The irony is – half-way into the design and fabrication of the components comprising my unique cameras, I just had to discover that what I am working on … already exists, at least sort of exists. Only three (!) days ago have I found of the very existence of MAKIFLEX and, especially, the PECOFLEX cameras! Some digging through the web resulted, and the frustration followed. Hardly anything! Indeed, I have found a few cameras for sale, mainly with the European dealers, many of whom are completely uncooperative. Emailing from America, I guess, is just asking for trouble… Well, anyway, there are a few cameras I can buy today and ZERO information on them, short of a few pictures here and there.

    Now I find your post, and I am appealing to your knowledge and expertise. If you can find a few moments to explain the basic operation of the BOX of your PECOFLEX, I would be immensely grateful. I am interested in how many different versions (models) of the camera exist; what is the exact function of the little knob on the right hand side of the camera, that, obviously, operates the mirror; what is the function of the little knob on the left side of the camera that travels horizontally; how does the automatic aperture work, etc. I noticed that some MAKIFLEX cameras have two shutter speed dials on the right hand side, some basic models have one. I want to know what are the ranges of speeds on both models, what is the X-synch speed and top shutter speed on either. Another very important for my personal approach feature is the openness of the film window to the light rays of the rear pupil of big and fast lenses, like 12” (305mm)/ F2.5 Kodak Aero Ektar. This parameter is very different for each model of cameras. It is largely connected with the overall design philosophy of a camera – whether there was an attempt to seal the camera at the mirror, which engages against a special lip, like in the Graflexes, so that even with fully open shutter, the mirror effectively baffles the light and does not allow any of it reach the film, or – like it is done in most modern day SLRs and in large format MENTOR SLRs – there is no sealing taking place. Mentor is a good example: if you remove the lens board and raise the mirror, you can see the entire square film window from as far as you want, so that there never is any localized vignetting from the internal camera components, typical for shots with the long bellows’ extensions. I want to know, how is this done on a PECOFLEX.

    Furthermore, in the dealers’ camera listings I have come across the following camera designations:
    Makiflex 9x9 X 90x90
    Makiflex MX 1 X 60x90
    Makiflex MX 1/01 X 60x90
    Makiflex MX 1/521 X 60x90
    Are these different models? What is “521”?

    I don’t mean to tire you with my endless questions. Whatever information you can share with me, I will greatly appreciate. I too, can be of help. For instance, the very nature of your post – sharing the joy from accidentally finding the wide angle bellows for your PECOFLEX caused me to stop for a moment. I thought, other people must be getting rather desperate in situations like yours. For me personally, this wouldn’t be an issue. I would simply proceed to make myself a set of bag bellows and fabricate two black anodized aluminum flanges for it. The whole thing would have taken me two evenings. In other words I am willing to help other people when my skill can deliver something that money can’t buy. Like my upcoming custom cameras for portraiture…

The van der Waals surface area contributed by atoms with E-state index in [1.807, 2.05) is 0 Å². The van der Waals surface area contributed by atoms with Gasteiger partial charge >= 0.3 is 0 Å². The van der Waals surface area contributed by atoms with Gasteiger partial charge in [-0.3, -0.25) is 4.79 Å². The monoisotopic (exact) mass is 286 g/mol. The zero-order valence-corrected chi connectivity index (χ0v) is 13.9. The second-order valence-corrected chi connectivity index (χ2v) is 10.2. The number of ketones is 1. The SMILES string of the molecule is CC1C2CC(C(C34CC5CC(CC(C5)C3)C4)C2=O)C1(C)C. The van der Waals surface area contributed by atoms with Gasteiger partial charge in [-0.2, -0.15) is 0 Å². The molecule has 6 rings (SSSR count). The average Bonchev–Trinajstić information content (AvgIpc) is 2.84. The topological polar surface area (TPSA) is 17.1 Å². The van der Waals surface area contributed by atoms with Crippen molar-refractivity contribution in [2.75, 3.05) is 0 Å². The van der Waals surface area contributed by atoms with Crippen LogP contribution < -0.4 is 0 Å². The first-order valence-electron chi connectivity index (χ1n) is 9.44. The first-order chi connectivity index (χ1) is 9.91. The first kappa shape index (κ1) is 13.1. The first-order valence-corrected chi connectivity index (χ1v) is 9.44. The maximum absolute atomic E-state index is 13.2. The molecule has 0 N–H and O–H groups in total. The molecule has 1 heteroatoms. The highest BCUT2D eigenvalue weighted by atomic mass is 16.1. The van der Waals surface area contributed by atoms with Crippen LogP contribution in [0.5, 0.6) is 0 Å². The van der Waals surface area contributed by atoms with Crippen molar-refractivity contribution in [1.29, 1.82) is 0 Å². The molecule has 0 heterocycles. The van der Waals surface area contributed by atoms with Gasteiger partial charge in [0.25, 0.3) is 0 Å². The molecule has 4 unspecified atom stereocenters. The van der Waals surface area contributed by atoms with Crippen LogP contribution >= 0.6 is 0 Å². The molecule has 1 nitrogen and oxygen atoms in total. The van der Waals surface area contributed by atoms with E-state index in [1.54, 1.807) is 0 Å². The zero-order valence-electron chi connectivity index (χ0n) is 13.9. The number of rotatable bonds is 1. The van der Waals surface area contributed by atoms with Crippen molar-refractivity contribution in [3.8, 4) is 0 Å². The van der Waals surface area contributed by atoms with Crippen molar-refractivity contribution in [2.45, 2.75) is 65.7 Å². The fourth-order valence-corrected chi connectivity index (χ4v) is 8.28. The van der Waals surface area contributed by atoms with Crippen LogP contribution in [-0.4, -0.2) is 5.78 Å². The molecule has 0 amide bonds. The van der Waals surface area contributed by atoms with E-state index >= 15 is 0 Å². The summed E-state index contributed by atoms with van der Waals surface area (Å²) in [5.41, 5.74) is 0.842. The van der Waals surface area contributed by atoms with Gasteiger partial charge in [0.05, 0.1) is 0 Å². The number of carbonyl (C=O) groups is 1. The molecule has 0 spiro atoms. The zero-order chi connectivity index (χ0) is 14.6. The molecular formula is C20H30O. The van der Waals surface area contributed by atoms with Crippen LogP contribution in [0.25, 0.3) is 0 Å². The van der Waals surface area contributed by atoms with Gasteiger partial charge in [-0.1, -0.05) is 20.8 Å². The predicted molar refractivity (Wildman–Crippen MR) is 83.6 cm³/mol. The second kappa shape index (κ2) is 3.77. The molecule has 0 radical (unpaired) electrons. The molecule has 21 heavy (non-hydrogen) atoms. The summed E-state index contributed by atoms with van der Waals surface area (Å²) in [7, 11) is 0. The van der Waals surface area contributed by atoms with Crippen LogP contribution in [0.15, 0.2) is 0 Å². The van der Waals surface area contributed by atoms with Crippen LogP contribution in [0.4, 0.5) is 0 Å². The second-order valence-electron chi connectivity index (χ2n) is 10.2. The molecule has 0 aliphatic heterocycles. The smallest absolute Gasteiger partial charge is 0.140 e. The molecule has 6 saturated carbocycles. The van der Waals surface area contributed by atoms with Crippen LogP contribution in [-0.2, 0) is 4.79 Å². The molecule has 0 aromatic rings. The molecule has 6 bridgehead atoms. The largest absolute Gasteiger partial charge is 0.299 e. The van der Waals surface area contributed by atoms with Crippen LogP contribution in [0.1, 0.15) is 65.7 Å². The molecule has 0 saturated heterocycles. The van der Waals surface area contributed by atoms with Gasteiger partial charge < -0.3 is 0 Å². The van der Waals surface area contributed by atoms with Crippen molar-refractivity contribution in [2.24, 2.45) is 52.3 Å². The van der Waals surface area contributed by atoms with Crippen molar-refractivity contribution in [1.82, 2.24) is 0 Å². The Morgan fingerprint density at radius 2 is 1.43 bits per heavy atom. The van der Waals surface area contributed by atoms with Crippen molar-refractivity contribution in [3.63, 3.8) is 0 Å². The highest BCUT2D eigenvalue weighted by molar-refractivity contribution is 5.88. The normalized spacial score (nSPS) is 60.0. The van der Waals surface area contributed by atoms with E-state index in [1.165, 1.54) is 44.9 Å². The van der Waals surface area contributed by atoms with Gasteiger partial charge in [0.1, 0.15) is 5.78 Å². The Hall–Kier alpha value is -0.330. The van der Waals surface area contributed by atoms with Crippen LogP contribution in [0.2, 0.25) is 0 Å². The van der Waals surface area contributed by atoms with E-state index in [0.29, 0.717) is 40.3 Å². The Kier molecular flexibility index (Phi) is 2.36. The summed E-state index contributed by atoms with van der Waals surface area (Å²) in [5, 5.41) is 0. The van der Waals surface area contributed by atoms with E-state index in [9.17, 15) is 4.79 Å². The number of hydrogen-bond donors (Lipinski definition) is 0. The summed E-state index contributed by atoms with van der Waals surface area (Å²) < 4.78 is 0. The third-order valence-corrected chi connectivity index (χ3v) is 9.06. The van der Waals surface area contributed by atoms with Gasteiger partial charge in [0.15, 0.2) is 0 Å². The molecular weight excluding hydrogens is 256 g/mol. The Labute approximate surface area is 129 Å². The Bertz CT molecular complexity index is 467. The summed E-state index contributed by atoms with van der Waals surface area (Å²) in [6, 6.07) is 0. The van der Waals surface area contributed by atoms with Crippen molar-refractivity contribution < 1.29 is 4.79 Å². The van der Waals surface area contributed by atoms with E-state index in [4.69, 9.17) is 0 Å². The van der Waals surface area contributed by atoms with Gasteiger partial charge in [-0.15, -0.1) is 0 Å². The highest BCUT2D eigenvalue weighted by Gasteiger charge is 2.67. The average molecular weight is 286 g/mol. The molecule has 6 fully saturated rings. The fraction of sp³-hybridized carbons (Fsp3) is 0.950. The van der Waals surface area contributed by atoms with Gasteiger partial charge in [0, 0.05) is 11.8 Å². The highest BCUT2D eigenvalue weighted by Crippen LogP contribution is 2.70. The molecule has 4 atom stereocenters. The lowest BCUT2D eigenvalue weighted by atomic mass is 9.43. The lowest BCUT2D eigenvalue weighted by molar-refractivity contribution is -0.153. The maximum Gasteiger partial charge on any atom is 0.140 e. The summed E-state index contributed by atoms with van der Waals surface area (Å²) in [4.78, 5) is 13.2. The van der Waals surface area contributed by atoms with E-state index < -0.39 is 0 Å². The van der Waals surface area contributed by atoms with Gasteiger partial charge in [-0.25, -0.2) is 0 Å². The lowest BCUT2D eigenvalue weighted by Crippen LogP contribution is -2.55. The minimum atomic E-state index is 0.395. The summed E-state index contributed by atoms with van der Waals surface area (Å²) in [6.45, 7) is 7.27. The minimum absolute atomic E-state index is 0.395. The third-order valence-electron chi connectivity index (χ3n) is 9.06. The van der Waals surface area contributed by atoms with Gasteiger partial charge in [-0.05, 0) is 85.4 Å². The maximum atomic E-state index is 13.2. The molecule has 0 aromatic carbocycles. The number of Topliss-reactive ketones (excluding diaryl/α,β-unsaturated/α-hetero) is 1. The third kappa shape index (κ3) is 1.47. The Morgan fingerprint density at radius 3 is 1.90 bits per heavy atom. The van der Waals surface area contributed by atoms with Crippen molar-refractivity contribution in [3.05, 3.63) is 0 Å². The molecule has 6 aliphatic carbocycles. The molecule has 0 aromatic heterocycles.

Thanks in advance for your attention and help.

    Sincerely,
    Dmitri Serdukoff
    serdukoffoto@yahoo.com
    Boston, USA

  5. #5
    gandolfi's Avatar
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    hi dimitri

    I don't have the answers to all your questions... BUT I have tryed the MAKIFLEX and I must say it is awesome...
    huge and ugly. Like a Hassy on steroroids....
    but the 6x9 cm back (rotating, hence the 9x9) is great for two reasons:
    1: you can put polaroid back on it, and it will cover almost the whole area.. (normal pol backs)
    2: and this is the awesome part: with an adapter, you can actually use LF film cassettes on it.
    consider it: you will get square negatives, 9x9cm with rounded corners!!
    tell me what other camera does this..

    I don't remember the flash syncro time, as the camera isn't here at me now, but if you want, I can get the informations for you..

    so you have the hassy system, but with LF negs.. that IS awesome, and fun.

  6. #6

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    Hey there Gandolfi man!
    Yes, totally. You just said what I meant to say. That's exactly the thinking I have done as soon as I saw photos of MAKIFLEX. I love square negs, and immediately pictured fitting my upcoming (I am just becoming certain about it with every minute) MAKIFLEX. As to your "tell me what other camera does this..", - I tell you this: Baby Graflex does just that. People have done this - I saw them fitted with Graflock backs. You will have shutter speeds up to 1/1000s or even faster if you want to crank the shutter up a bit. Plaubel quits at 1/250th. I personally though would machine the corners of the frame so that they are square. You can always "round things up" later, but not the other way around. Although, it is purely a matter of taste. Thanks a lot for your reply. Hm... Hassy on steroids... I say - it would be better. With these things, that are, as you say, huge and ugly, you don't mind using exotic optics, which one typically wouldn't do with a hassie. I think. Except for the venerable "Plungercam" - the inexhaustable source of inspiration for many people. The additional info you are offering will be very welcome. Good luck to you!
    D. Serdukoff